The Amazon reviews of Aztec Secret Indian Healing Clay–nearly 800 of them!–are so overwhelmingly positive it makes me wonder how I’ve never before heard of these miraculous bentonite particulates of the earth. Maybe I was too busy cultivating my beanstalk. People herald the clay’s ability to visibly extract bacteria and blackheads from the face, chest, back, ass, you name it as it dries. But you know what else visibly extracts bacteria and blackheads from those places? Duct tape. And you don’t even have to wait for it to dry.
In all fairness, Indian healing clays are centuries-old beauty solutions for fighting acne and assuaging skin irritations. Supposedly similar bentonite clays were used by Cleopatra, ancient Roman spas, and people from France, such as the priest Kneipp and the Conehead Beldar. This particular brand hails from the prolific Aztec population living in…uh, California’s Death Valley…and is sun-dried for up to 6 months to turn it into the powdered form that gets packaged for use in facials, body wraps, clay baths, foot soaks, insect bite and poison ivy treatments, and chilled clay muscle recovery packs.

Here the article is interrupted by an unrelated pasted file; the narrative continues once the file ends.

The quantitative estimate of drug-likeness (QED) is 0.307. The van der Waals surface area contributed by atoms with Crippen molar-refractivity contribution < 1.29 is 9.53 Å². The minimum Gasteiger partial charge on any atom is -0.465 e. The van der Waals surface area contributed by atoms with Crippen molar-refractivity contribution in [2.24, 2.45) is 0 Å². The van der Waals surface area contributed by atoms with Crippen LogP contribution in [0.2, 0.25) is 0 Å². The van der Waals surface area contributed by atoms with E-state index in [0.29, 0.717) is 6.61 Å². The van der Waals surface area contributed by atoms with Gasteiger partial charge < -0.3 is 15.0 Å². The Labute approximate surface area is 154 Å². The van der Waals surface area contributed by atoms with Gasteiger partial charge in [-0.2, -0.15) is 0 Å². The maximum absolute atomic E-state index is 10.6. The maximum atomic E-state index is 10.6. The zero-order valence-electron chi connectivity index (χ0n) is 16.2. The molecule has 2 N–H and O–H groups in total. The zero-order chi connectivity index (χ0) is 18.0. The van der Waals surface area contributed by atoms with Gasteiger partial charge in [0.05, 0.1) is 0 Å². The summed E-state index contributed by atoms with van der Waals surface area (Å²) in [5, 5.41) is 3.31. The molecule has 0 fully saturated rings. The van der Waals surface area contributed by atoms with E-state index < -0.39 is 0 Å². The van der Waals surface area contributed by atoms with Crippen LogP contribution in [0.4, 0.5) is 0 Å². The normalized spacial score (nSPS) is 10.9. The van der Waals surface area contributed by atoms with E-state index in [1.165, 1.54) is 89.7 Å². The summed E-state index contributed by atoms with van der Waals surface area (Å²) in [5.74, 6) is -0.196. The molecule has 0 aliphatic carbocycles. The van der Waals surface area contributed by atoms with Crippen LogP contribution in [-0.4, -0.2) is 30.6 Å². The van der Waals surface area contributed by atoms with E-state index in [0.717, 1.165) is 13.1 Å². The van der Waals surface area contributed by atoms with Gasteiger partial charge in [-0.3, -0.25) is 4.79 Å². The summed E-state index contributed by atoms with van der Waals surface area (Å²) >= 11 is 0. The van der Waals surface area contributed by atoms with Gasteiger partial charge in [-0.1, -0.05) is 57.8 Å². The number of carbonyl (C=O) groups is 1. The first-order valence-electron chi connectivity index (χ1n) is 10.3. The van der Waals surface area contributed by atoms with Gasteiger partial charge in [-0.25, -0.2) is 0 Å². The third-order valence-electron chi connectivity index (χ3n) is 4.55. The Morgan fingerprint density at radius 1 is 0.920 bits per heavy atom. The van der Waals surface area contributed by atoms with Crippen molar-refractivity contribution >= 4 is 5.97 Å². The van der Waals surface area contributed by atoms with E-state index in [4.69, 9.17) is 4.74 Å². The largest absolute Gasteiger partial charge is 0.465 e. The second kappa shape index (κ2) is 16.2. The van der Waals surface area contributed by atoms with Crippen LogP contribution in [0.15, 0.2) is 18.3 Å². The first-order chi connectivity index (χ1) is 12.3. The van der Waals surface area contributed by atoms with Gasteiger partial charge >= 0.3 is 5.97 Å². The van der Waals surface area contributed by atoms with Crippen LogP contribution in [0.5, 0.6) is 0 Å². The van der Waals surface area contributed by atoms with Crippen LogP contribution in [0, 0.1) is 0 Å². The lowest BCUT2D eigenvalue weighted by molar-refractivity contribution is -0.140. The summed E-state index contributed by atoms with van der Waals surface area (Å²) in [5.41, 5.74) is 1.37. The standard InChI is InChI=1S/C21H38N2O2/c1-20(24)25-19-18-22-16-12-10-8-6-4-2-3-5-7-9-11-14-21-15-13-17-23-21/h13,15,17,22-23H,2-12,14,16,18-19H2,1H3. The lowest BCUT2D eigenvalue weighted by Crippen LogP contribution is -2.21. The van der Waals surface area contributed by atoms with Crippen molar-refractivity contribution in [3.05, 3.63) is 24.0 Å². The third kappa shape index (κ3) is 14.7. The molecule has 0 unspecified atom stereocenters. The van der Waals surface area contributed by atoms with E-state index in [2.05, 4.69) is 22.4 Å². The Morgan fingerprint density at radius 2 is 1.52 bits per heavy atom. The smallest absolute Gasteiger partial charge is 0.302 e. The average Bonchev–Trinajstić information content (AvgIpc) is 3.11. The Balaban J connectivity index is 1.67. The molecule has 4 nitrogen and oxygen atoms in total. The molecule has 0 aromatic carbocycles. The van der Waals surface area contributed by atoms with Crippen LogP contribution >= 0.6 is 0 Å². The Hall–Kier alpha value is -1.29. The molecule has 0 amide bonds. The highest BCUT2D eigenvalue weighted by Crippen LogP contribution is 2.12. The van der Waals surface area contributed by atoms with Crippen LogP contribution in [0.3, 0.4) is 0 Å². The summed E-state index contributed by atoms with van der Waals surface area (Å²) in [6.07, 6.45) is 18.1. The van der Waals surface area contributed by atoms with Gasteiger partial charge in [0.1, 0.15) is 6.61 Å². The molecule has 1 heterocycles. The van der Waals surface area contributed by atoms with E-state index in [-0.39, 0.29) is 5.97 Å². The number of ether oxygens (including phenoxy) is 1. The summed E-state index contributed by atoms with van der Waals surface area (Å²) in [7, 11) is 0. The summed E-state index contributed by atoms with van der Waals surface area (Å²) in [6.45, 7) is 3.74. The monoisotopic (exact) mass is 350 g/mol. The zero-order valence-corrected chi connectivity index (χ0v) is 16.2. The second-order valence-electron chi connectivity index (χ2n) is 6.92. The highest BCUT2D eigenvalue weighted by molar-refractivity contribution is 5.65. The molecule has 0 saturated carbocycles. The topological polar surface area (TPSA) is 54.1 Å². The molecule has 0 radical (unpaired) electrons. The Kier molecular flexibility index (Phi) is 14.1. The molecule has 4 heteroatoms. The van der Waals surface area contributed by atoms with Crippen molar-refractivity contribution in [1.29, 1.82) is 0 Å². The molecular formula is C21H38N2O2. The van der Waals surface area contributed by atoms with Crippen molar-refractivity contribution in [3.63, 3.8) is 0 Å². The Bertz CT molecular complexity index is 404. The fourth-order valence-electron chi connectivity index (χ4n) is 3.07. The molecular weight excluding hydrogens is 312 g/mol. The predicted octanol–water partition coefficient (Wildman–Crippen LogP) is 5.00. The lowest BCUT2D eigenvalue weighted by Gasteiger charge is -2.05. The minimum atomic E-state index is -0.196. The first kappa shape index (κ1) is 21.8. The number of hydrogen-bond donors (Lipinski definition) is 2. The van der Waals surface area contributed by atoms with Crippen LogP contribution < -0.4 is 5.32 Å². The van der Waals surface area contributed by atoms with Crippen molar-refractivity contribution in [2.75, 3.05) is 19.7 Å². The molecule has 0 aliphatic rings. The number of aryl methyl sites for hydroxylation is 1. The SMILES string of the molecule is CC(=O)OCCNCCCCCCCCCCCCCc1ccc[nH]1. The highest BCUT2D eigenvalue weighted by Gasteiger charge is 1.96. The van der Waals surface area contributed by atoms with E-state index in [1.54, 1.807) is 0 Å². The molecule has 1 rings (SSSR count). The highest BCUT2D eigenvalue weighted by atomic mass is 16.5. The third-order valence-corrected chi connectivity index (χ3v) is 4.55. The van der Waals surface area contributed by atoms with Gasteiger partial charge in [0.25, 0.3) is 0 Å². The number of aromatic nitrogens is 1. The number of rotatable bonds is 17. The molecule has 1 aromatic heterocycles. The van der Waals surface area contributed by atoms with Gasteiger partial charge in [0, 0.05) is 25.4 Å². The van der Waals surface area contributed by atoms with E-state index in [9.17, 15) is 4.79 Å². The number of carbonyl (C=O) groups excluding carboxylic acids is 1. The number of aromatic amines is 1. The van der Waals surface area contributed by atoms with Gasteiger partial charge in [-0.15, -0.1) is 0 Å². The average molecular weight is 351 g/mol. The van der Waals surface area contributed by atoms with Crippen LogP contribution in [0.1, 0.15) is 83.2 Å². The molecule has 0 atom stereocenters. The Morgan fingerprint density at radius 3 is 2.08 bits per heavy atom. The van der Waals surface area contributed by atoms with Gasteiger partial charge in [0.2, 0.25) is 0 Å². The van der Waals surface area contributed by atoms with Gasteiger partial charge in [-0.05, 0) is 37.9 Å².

To liquefy, mix equal parts clay and raw apple cider vinegar or water (the former is touted for skin treatments) to form a smooth paste. Apply in a thick layer–1/4″ to 1/2″–to desired area, and allow to dry for 5 to 10 minutes. Apparently, you’ll “feel your face pulsate!” and know it’s working. Use warm water to remove. Reviews warn against peeling the clay off dry or scrubbing it with a cloth, and recommend getting in the shower or having a trusted friend blast you with a garden hose in the back yard to avoid a mess.